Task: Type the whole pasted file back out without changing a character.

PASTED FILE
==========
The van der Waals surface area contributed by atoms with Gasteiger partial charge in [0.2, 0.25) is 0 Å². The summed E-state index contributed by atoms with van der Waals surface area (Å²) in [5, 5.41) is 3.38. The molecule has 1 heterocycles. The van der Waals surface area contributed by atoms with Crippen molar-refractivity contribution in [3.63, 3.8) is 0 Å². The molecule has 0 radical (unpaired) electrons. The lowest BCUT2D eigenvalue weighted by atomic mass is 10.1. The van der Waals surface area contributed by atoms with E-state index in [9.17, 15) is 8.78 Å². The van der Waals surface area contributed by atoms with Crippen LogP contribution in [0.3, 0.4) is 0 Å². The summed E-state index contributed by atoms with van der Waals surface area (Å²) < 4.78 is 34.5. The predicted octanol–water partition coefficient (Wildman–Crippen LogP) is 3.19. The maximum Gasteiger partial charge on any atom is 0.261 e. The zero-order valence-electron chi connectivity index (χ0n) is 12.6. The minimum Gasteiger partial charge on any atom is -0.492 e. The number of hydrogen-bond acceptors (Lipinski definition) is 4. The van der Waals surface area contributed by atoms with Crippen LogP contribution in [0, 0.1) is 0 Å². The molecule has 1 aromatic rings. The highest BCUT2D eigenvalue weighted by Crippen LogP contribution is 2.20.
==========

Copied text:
The van der Waals surface area contributed by atoms with Gasteiger partial charge in [0.2, 0.25) is 0 Å². The summed E-state index contributed by atoms with van der Waals surface area (Å²) in [5, 5.41) is 3.38. The molecule has 1 heterocycles. The van der Waals surface area contributed by atoms with Crippen molar-refractivity contribution in [3.63, 3.8) is 0 Å². The molecule has 0 radical (unpaired) electrons. The lowest BCUT2D eigenvalue weighted by atomic mass is 10.1. The van der Waals surface area contributed by atoms with E-state index in [9.17, 15) is 8.78 Å². The van der Waals surface area contributed by atoms with Crippen LogP contribution in [0.3, 0.4) is 0 Å². The summed E-state index contributed by atoms with van der Waals surface area (Å²) < 4.78 is 34.5. The predicted octanol–water partition coefficient (Wildman–Crippen LogP) is 3.19. The maximum Gasteiger partial charge on any atom is 0.261 e. The zero-order valence-electron chi connectivity index (χ0n) is 12.6. The minimum Gasteiger partial charge on any atom is -0.492 e. The number of hydrogen-bond acceptors (Lipinski definition) is 4. The van der Waals surface area contributed by atoms with Crippen LogP contribution in [0, 0.1) is 0 Å². The molecule has 1 aromatic rings. The highest BCUT2D eigenvalue weighted by Crippen LogP contribution is 2.20.